Shifting chairs in the Kremlin – Defense Minister Shoigu has to give up his post for a civilian. There are probably internal power struggles behind this. But also new priorities for the Kremlin in times of war.

It didn’t come as a complete surprise, but it was still a bang: more than two years after the start of the war of aggression against Ukraine, Kremlin chief Vladimir Putin fired his defense minister and close confidant Sergei Shoigu. Shoigu’s successor is to be the previous deputy prime minister, Andrei Beloussov, as the upper house of the Russian parliament announced on Sunday evening. Putin’s suggestions for the composition of the new Russian government were received there.

Shoigu is now to become secretary of the National Security Council; Nikolai Patrushev has previously held this position. Patrushev’s new assignment will be announced shortly, said Kremlin spokesman Dmitry Peskov.

A new government is due to be formed after the old one constitutionally resigned following the presidential election in mid-March. In the vote, which was overshadowed by allegations of fraud and manipulation, Putin was declared the clear winner; A few days ago he was officially sworn in for his fifth term in office. There are a few personnel changes in the new government – but none of them are nearly as important as the replacement of Shoigu. Putin, for example, continues to hold on to Prime Minister Mikhail Mishustin. The 74-year-old Foreign Minister Sergei Lavrov, whose replacement had also recently been speculated, will remain in office after 20 years.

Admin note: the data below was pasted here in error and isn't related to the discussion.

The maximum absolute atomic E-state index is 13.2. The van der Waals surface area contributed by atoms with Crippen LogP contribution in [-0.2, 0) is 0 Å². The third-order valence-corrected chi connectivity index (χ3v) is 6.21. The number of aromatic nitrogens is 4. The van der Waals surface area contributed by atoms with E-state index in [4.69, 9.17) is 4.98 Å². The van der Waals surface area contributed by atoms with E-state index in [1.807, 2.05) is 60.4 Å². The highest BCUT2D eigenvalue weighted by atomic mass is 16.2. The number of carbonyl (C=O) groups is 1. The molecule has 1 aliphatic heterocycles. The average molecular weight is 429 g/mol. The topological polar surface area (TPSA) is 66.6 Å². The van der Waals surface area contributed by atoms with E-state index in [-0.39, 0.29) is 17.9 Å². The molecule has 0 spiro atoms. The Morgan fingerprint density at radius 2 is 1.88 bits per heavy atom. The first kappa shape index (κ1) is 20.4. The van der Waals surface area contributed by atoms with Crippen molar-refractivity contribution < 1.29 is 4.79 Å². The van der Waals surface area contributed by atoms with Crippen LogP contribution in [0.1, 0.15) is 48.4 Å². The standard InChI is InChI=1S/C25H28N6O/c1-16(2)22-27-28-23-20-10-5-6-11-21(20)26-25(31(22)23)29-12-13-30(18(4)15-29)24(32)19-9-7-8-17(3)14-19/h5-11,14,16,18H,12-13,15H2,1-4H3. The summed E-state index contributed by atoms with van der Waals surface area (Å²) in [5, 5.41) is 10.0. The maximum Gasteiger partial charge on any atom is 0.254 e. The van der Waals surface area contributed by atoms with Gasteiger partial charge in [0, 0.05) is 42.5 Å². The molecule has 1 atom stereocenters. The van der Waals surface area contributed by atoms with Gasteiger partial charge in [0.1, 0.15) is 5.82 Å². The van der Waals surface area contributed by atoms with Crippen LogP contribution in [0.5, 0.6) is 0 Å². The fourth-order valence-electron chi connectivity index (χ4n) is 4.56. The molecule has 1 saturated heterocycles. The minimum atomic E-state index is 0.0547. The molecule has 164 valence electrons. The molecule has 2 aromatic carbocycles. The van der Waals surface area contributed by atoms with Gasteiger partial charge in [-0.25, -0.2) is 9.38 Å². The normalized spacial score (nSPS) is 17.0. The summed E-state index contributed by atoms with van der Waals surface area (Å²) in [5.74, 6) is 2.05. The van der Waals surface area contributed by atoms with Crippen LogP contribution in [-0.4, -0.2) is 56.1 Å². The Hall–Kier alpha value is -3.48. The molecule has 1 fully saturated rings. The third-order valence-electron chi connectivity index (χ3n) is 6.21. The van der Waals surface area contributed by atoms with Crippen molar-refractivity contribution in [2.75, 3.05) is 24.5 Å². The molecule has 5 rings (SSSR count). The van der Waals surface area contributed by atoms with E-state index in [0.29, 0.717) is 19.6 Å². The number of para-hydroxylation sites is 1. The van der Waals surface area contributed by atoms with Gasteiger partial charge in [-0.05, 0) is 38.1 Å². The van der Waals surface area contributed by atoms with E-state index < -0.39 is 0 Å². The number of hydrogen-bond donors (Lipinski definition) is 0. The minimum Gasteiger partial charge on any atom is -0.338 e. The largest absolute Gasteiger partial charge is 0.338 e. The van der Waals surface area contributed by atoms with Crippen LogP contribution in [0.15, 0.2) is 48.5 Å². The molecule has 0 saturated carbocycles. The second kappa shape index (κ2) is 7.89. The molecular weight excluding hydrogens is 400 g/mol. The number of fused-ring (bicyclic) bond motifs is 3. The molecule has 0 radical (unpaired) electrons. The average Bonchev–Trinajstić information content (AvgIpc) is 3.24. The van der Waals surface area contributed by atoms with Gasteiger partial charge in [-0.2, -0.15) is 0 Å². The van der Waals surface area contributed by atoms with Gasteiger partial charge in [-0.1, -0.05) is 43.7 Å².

An official reason for Shoigu’s dismissal was not given. However, there had been some speculation about a possible dismissal of the 68-year-old, who had been defense minister since 2012. A few weeks ago, one of Shoigu’s deputies, Timur Ivanov, was arrested on corruption charges. Observers interpreted this as a sign of power struggles within the Russian military and security apparatus. Chief of General Staff Valery Gerasimov will remain in his place, Peskov emphasized. The military component in the Defense Ministry will remain unchanged even after Belousov’s appointment.

“Today the winner on the battlefield is the one who is more open to innovations and their implementation,” said Kremlin spokesman Peskov, explaining Putin’s decision to appoint a civilian to head the Defense Ministry. Beloussov is not only a civilian civil servant, but has also worked successfully in politics for many years and advised Putin on economic issues. He is “undoubtedly the best candidate” to expand the Russian defense industry complex and introduce new technologies, Duma deputy Sergei Gavrilov was quoted as saying by Tass.

For some experts, the appointment of Beloussov as Shoigu’s successor also suggests that Putin wants to win the war primarily through production in defense factories. “In his way of thinking, this is logical because the economic bloc has proven to be more effective in the war than the security and military apparatus,” said expert Alexander Baunow. Putin’s strategy is therefore not to put pressure on Ukraine through the mobilization of new soldiers, but through the capacities of the armaments complex.

Kremlin spokesman Peskov also made it clear that defense spending in Russia is now so high that someone like Belousov is the man to control the area. The defense department now occupies a key position in Russia’s security spending, said Peskov. “This requires particularly important decisions.”

According to Lithuanian President Gitanas Nauseda, Shoigu’s dismissal is intended as a signal to the Russian public. “This is done for the domestic market. This is done in order to continue this war. Let’s have no illusions that Putin is ready for peaceful negotiations,” the head of state of the Baltic EU and NATO country told Lithuanian media reports on Monday night in Vilnius.